About our takeaway cups…



Less than 1% of coffee takeaway cups are recycled. 7 million disposable coffee cups are used every day in UK. Some coffee-shops are offering incentives to their customers, giving them from 25p to 50p discount, every time they bring their own coffee cup.

Small gestures that means so much to the environment and to the future of the Planet Earth (oceans, animals, air, water, forests etc…etc…)

2.5 billion coffee cups are used and thrown away each year in the UK. We don’t have to wait until laws are created to reverse this situation. Maybe when they become reality it will be too late.

We can start doing better NOW..

Bring your own coffee cup/tea cup.

Menos de 1% dos copos descartáveis são recicláveis. 7 Milhões de copos descartáveis de café são usados diariamente no Reino Unido. Alguns cafés estão oferecendo incentivos aos clientes quando eles trazem os próprios copos de café (descontos de 25 a 50 centavos por café).

Pequenos gestos que significa muito para o meio-ambiente e para o futuro do Planeta Terra (oceanos, animais, ar, água, florestas, etc…etc…).

2.5 milhões de copos descartáveis de café são usados e descartados por ano no Reino Unido.

Nós não precisamos de esperar que leis sejam criadas para reverter esta situação. Talvez quando isso se tornar realidade, seja tarde demais.

Podemos fazer nossa parte a partir de agora.

Na próxima vez que você for comprar seu café, leve o seu próprio copo.


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March 15, 2018 · 8:44 am

Small gestures that helps the planet: bring your own coffee cup.

 In the UK 2.5bn takeaway coffee cups are used and thrown away each year – enough to stretch around the world five-and-a-half-times. The UK produces 30,000 tonnes of coffee cup wasteeach year, according to a report published by MPs on the environmental audit committee…” The Guardian, 5th Jan, 2018


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The food we eat

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January 25, 2018 · 12:00 pm

Who you are


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January 19, 2018 · 3:36 pm

Serenity Prayer


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December 22, 2017 · 5:42 am



Solace is the art of asking the beautiful question, of ourselves, of our world or of one another, often in fiercely difficult and un-beautiful moments. Solace is what we must look for when the mind cannot bear the pain, the loss or the suffering that eventually touches every life and every endeavor; when longing does not come to fruition in a form we can recognize, when people we know and love disappear, when hope must take a different form than the one we have shaped for it.

Solace is the spacious, imaginative home we make where disappointment goes to be welcomed and rehabilitated. When life does not in any way add up, we must turn to the part of us that has never wanted a life of simple calculation.

Solace is found in allowing the body’s innate foundational wisdom to come to the fore, a part of us that already knows it is mortal and must take its leave like everything else, and leads us, when the mind cannot bear what it is seeing or hearing, to the birdsong in the tree above our heads, even as we are being told of a death, each note an essence of morning and of mourning; of the current of a life moving on, but somehow, also, and most beautifully, carrying, bearing, and even celebrating the life we have just lost. – A life we could not see or appreciate until it was taken from us –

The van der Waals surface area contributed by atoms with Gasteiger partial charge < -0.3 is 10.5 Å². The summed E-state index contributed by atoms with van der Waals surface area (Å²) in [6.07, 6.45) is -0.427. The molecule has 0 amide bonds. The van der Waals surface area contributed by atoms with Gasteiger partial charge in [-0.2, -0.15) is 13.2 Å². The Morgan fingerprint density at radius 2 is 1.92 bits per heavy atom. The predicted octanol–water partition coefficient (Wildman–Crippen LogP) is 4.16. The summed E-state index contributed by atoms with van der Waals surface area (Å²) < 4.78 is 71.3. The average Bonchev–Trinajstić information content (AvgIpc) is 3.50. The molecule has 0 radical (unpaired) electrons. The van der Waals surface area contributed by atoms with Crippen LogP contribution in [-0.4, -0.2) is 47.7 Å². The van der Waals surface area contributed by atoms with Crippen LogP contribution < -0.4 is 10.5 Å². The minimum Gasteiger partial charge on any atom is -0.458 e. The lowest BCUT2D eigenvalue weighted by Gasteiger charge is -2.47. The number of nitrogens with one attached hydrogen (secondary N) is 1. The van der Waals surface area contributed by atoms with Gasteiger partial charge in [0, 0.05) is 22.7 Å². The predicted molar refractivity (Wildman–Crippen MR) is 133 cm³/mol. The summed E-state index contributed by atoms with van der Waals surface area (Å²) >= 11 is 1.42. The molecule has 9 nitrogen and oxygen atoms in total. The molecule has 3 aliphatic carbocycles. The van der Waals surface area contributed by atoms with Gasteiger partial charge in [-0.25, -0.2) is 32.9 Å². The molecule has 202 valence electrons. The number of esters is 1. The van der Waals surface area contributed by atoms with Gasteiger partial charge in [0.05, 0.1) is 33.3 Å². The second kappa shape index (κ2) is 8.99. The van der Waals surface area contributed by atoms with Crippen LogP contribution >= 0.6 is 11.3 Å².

To be consoled is to be invited onto the terrible ground of beauty upon which our inevitable disappearance stands, to a voice that does not soothe falsely, but touches the epicenter of our pain or articulates the essence of our loss, and then emancipates us into the privilege of both life and death as an equal birthright.

Solace is not an evasion, nor a cure for our suffering, nor a made up state of mind. Solace is a direct seeing and participation; a celebration of the beautiful coming and going, appearance and disappearance of which we have always been a part. Solace is not meant to be an answer, but an invitation, through the door of pain and difficulty, to the depth of suffering and simultaneous beauty in the world that the strategic mind by itself cannot grasp nor make sense of.

To look for solace is to learn to ask fiercer and more exquisitely pointed questions, questions that reshape our identities and our bodies and our relation to others. Standing in loss but not overwhelmed by it, we become useful and generous and compassionate and even more amusing companions for others. But solace also asks us very direct and forceful questions. Firstly, how will you bear the inevitable loss that will accompany you? And how will you endure it through the years? And above all, how will you shape a life equal to and as beautiful and as astonishing as a world that can birth you, bring you into the light and then just as you were beginning to understand it, take you away?

(Its the time of year, just before the holidays, when we feel keenly the absence of loved ones we have lost. Their absence is an invitation to a more profound form of conversation, a deeper understanding of consolation. This is solace, not as a made up story we tell ourselves for false comfort, but as a deeper, broader, fiercer sense of presence, a way of paying attention, of being equal to and able for the losses involved in even the most average life, a way of asking ‘The beautiful Question.’ )
David Whyte

From CONSOLATIONS: The Solace, Nourishment and Underlying Meaning of Everyday Words.
2015 © David Whyte: and Many Rivers Press


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